Jihad Jerry & the Evildoers

Mine Is Not a Holy War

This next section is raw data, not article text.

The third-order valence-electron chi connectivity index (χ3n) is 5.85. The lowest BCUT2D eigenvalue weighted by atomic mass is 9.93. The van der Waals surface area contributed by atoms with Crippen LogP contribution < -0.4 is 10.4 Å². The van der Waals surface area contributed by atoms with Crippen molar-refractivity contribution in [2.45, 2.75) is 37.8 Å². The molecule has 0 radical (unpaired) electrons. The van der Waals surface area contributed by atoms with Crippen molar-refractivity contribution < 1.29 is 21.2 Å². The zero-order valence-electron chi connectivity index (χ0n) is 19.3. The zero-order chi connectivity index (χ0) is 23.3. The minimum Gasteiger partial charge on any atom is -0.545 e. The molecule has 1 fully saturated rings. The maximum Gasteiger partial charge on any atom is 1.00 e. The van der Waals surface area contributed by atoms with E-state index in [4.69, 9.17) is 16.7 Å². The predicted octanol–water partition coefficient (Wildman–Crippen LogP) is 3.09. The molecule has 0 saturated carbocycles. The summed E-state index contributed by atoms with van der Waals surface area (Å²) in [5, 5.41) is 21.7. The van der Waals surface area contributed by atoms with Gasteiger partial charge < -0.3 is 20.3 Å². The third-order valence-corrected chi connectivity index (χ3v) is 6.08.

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2006 has been a year of strange happenings in the Devo camp -- first the Spud Boys reinvented themselves as a tween-friendly pop act called Devo 2.0 with the help of the Disney corporation, and now Jerry Casale, one of the group's founding members, has revamped his persona while overhauling the band's malevolent synth-pop as Jihad Jerry & the Evildoers. In addition to Jerry Casale, Jihad Jerry's debut album, Mine Is Not a Holy War, also features fellow Devo veterans Mark Mothersbaugh, Bob Mothersbaugh, and Robert Casale, with John Freese (who has played with Devo on recent live dates) behind the drums, so it's no surprise that this album sounds like an updated and slightly funkier version of Devo. Unfortunately, the Devo albums it most closely resembles are mediocre later efforts such as Shout and Smooth Noodle Maps; this is aggressively uptempo electronic pop/rock that doesn't have a fraction of the sonic adventure of Devo's most memorable work or much in the way of interesting tunes. While Casale is obviously playing the role of satirist and provocateur on these songs, his political and social commentary is often trite, and while "Army Girls Gone Wild" and "What's in a Name" are certainly timely enough, "Hey, what's up?/You stupid schmuck!/Your mind is in a rut!/Hey, what's up?/You little putz!/You really suck!" from "All She Wrote" is an unfortunately typical example of the record's wit and methods. Anyone who has heard Freedom of Choice or Q: Are We Not Men? knows Casale and his comrades are capable of much better than this, but Mine Is Not a Holy War suggests a Bizarro world Devo in which everything interesting about them has been turned upside down -- whatever Jihad Jerry's war is about, he needs to rethink his strategy before his next campaign.

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